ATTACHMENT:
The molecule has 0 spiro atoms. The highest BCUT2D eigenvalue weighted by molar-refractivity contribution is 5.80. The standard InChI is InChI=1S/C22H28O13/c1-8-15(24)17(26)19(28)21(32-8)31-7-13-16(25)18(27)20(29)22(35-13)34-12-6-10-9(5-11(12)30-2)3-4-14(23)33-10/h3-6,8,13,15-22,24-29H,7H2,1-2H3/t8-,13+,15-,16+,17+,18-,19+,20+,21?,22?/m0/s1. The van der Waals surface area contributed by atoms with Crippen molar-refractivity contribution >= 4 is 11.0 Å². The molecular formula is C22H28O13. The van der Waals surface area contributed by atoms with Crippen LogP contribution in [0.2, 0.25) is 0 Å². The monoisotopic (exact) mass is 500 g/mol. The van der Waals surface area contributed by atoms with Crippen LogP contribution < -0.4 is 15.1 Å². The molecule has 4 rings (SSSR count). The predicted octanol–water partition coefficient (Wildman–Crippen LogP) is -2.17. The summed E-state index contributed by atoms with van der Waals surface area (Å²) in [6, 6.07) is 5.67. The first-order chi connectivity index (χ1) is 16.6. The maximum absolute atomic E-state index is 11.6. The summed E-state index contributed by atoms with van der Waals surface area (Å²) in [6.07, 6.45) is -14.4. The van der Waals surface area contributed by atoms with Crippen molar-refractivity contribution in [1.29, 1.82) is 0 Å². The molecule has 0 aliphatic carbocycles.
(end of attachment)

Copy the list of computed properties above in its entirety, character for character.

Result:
The molecule has 0 spiro atoms. The highest BCUT2D eigenvalue weighted by molar-refractivity contribution is 5.80. The standard InChI is InChI=1S/C22H28O13/c1-8-15(24)17(26)19(28)21(32-8)31-7-13-16(25)18(27)20(29)22(35-13)34-12-6-10-9(5-11(12)30-2)3-4-14(23)33-10/h3-6,8,13,15-22,24-29H,7H2,1-2H3/t8-,13+,15-,16+,17+,18-,19+,20+,21?,22?/m0/s1. The van der Waals surface area contributed by atoms with Crippen molar-refractivity contribution >= 4 is 11.0 Å². The molecular formula is C22H28O13. The van der Waals surface area contributed by atoms with Crippen LogP contribution in [0.2, 0.25) is 0 Å². The monoisotopic (exact) mass is 500 g/mol. The van der Waals surface area contributed by atoms with Crippen LogP contribution < -0.4 is 15.1 Å². The molecule has 4 rings (SSSR count). The predicted octanol–water partition coefficient (Wildman–Crippen LogP) is -2.17. The summed E-state index contributed by atoms with van der Waals surface area (Å²) in [6, 6.07) is 5.67. The first-order chi connectivity index (χ1) is 16.6. The maximum absolute atomic E-state index is 11.6. The summed E-state index contributed by atoms with van der Waals surface area (Å²) in [6.07, 6.45) is -14.4. The van der Waals surface area contributed by atoms with Crippen molar-refractivity contribution in [1.29, 1.82) is 0 Å². The molecule has 0 aliphatic carbocycles.